This paper presents a case study of an elite female coach and her career termination from a 20+ year career following a critical life incident. A novel autobiographical approach was adopted whereby the participant undertook expressive writing to describe her experiences before, during, and following coaching an athlete at the 2012 Summer Olympic Games. Thematic analysis indicated seven phases related to the participant’s experiences of the critical incident: Build up to the event, the event, the aftermath, recovery and reflection on the event, sampling of new avenues, enlightenment, and career rebirth. The findings reinforce the high demands placed upon elite coaches, the subsequent threats to physical and mental well-being, and the importance of having robust psychological skills and suitable social support to cope with these demands. Implications for preparing and supporting coaches for successful career transition are discussed.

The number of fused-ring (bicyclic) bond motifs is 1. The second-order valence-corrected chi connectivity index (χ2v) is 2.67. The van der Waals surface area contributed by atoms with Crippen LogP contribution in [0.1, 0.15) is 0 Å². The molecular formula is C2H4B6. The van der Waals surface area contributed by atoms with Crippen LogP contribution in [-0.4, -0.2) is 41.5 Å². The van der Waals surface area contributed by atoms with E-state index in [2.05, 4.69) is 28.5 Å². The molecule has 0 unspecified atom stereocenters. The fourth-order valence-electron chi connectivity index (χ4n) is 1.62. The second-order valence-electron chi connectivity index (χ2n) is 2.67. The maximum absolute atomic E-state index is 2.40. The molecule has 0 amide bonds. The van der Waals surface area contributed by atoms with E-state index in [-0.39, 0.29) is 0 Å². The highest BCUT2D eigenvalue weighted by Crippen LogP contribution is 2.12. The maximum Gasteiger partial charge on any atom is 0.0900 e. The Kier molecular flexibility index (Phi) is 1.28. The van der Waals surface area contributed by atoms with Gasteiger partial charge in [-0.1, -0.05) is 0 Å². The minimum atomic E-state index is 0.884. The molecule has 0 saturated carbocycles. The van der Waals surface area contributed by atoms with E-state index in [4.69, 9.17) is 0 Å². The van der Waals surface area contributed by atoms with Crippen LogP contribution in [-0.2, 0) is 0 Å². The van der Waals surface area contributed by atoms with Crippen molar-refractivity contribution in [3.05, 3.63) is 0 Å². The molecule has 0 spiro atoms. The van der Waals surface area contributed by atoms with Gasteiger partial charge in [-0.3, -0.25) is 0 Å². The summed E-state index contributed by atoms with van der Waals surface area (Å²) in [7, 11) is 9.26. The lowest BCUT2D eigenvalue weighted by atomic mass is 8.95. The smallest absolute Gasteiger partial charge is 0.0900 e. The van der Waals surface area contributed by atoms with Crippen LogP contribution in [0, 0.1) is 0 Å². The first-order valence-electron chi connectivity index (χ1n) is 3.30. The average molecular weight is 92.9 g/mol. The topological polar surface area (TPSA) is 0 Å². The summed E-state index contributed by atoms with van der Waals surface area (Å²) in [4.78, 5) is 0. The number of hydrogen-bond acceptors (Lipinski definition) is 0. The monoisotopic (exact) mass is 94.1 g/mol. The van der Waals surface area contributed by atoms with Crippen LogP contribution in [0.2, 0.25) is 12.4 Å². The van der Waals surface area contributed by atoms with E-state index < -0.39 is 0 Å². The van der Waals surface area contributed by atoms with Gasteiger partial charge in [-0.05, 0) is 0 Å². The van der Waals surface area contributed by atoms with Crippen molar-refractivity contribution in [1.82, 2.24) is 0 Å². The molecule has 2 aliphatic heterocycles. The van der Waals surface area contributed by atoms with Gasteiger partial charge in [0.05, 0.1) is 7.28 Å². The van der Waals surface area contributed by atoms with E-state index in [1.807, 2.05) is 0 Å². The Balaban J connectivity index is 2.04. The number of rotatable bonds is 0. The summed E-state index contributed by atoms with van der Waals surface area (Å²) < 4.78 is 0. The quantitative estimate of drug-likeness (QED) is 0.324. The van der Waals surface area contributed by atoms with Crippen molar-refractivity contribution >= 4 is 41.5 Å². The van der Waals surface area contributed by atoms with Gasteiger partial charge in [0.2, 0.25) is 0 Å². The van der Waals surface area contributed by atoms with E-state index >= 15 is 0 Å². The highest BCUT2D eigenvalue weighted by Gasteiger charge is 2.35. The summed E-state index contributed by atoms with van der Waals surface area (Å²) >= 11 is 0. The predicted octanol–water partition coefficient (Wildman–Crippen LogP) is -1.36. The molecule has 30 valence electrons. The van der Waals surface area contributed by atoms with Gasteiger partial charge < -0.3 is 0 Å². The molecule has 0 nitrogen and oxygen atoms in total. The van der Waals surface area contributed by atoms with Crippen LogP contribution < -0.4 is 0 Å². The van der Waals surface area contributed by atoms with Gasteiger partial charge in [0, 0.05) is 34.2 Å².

Göran Kenttä, Stephen Mellalieu, and Claire-Marie Roberts
Ross Wadey, Kylie Roy-Davis, Lynne Evans, Karen Howells, Jade Salim, and Ceri Diss
feelings.” SPCs reported helping by using other mediums (e.g., written diaries, expressive writing, journaling, artwork, poetry, music), as well as meaning-focused questions, questioning clients’ use of metaphors, and helping them “fill in the blanks.” Finally, SPCs highlighted the importance of listening
Maja Gunhild Olsen, Jan Arvid Haugan, Maria Hrozanova, and Frode Moen
study used an autobiographical approach with expressive writing in the form of letters. The coaches worked mainly in the United Kingdom (four studies). Two studies did not mention the coaches’ place of work due to the risk of compromising the anonymity of the participants (16 participants). The research